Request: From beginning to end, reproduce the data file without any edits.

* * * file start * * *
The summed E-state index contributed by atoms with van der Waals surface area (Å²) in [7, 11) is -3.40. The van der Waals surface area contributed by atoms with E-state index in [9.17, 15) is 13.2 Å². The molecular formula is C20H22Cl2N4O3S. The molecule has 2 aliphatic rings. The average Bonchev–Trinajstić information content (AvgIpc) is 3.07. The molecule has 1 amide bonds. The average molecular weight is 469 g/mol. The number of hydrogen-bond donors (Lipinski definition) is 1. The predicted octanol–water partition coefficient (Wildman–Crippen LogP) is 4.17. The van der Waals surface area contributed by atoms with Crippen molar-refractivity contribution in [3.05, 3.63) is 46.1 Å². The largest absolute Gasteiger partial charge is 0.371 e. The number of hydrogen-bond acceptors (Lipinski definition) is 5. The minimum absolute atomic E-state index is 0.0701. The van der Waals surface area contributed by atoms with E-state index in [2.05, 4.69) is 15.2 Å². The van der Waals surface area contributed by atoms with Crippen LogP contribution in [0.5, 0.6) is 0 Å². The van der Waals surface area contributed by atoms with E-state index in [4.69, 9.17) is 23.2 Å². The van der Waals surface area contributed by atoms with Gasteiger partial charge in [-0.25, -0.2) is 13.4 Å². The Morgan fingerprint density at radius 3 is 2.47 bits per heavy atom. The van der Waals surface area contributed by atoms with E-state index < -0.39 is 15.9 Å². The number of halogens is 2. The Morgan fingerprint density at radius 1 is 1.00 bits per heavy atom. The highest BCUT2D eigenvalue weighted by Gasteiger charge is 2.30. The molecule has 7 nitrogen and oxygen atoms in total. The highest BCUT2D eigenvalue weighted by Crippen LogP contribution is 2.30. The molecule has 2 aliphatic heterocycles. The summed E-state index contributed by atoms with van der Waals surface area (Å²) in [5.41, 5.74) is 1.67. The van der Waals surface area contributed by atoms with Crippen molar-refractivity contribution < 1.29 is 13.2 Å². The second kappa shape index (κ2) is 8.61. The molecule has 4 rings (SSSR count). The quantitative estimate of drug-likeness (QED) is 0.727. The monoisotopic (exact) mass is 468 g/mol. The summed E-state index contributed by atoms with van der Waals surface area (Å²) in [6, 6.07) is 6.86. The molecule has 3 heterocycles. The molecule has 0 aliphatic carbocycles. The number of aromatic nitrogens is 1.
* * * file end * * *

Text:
The summed E-state index contributed by atoms with van der Waals surface area (Å²) in [7, 11) is -3.40. The van der Waals surface area contributed by atoms with E-state index in [9.17, 15) is 13.2 Å². The molecular formula is C20H22Cl2N4O3S. The molecule has 2 aliphatic rings. The average Bonchev–Trinajstić information content (AvgIpc) is 3.07. The molecule has 1 amide bonds. The average molecular weight is 469 g/mol. The number of hydrogen-bond donors (Lipinski definition) is 1. The predicted octanol–water partition coefficient (Wildman–Crippen LogP) is 4.17. The van der Waals surface area contributed by atoms with Crippen molar-refractivity contribution in [3.05, 3.63) is 46.1 Å². The largest absolute Gasteiger partial charge is 0.371 e. The number of hydrogen-bond acceptors (Lipinski definition) is 5. The minimum absolute atomic E-state index is 0.0701. The van der Waals surface area contributed by atoms with E-state index in [2.05, 4.69) is 15.2 Å². The van der Waals surface area contributed by atoms with Crippen LogP contribution in [0.5, 0.6) is 0 Å². The van der Waals surface area contributed by atoms with E-state index in [4.69, 9.17) is 23.2 Å². The van der Waals surface area contributed by atoms with Gasteiger partial charge in [-0.25, -0.2) is 13.4 Å². The Morgan fingerprint density at radius 3 is 2.47 bits per heavy atom. The van der Waals surface area contributed by atoms with E-state index < -0.39 is 15.9 Å². The number of halogens is 2. The Morgan fingerprint density at radius 1 is 1.00 bits per heavy atom. The highest BCUT2D eigenvalue weighted by Gasteiger charge is 2.30. The molecule has 7 nitrogen and oxygen atoms in total. The highest BCUT2D eigenvalue weighted by Crippen LogP contribution is 2.30. The molecule has 2 aliphatic heterocycles. The summed E-state index contributed by atoms with van der Waals surface area (Å²) in [5.41, 5.74) is 1.67. The van der Waals surface area contributed by atoms with Crippen molar-refractivity contribution < 1.29 is 13.2 Å². The second kappa shape index (κ2) is 8.61. The molecule has 4 rings (SSSR count). The quantitative estimate of drug-likeness (QED) is 0.727. The monoisotopic (exact) mass is 468 g/mol. The summed E-state index contributed by atoms with van der Waals surface area (Å²) in [6, 6.07) is 6.86. The molecule has 3 heterocycles. The molecule has 0 aliphatic carbocycles. The number of aromatic nitrogens is 1.